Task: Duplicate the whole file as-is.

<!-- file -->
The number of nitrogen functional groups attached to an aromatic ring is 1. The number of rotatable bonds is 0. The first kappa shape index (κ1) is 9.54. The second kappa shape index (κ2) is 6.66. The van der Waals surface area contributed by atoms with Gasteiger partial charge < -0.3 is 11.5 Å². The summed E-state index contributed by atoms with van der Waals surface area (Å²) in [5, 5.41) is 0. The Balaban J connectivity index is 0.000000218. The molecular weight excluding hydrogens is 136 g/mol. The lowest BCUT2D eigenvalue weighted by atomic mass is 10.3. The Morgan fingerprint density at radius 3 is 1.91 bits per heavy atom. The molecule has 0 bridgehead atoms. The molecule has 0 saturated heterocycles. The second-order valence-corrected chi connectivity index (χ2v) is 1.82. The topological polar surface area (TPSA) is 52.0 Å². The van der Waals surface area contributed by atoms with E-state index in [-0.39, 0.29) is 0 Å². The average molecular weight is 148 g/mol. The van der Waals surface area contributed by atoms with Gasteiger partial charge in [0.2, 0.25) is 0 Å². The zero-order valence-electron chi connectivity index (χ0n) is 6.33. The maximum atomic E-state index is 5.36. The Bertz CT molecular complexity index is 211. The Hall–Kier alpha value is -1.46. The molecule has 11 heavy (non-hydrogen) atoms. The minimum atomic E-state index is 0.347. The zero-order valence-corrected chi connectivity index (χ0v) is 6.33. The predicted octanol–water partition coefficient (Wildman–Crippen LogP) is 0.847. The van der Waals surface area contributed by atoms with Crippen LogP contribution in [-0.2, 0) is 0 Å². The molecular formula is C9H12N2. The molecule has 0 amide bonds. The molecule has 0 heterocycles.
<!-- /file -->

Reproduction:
The number of nitrogen functional groups attached to an aromatic ring is 1. The number of rotatable bonds is 0. The first kappa shape index (κ1) is 9.54. The second kappa shape index (κ2) is 6.66. The van der Waals surface area contributed by atoms with Gasteiger partial charge < -0.3 is 11.5 Å². The summed E-state index contributed by atoms with van der Waals surface area (Å²) in [5, 5.41) is 0. The Balaban J connectivity index is 0.000000218. The molecular weight excluding hydrogens is 136 g/mol. The lowest BCUT2D eigenvalue weighted by atomic mass is 10.3. The Morgan fingerprint density at radius 3 is 1.91 bits per heavy atom. The molecule has 0 bridgehead atoms. The molecule has 0 saturated heterocycles. The second-order valence-corrected chi connectivity index (χ2v) is 1.82. The topological polar surface area (TPSA) is 52.0 Å². The van der Waals surface area contributed by atoms with E-state index in [-0.39, 0.29) is 0 Å². The average molecular weight is 148 g/mol. The van der Waals surface area contributed by atoms with Gasteiger partial charge in [0.2, 0.25) is 0 Å². The zero-order valence-electron chi connectivity index (χ0n) is 6.33. The maximum atomic E-state index is 5.36. The Bertz CT molecular complexity index is 211. The Hall–Kier alpha value is -1.46. The molecule has 11 heavy (non-hydrogen) atoms. The minimum atomic E-state index is 0.347. The zero-order valence-corrected chi connectivity index (χ0v) is 6.33. The predicted octanol–water partition coefficient (Wildman–Crippen LogP) is 0.847. The van der Waals surface area contributed by atoms with Crippen LogP contribution in [-0.2, 0) is 0 Å². The molecular formula is C9H12N2. The molecule has 0 amide bonds. The molecule has 0 heterocycles.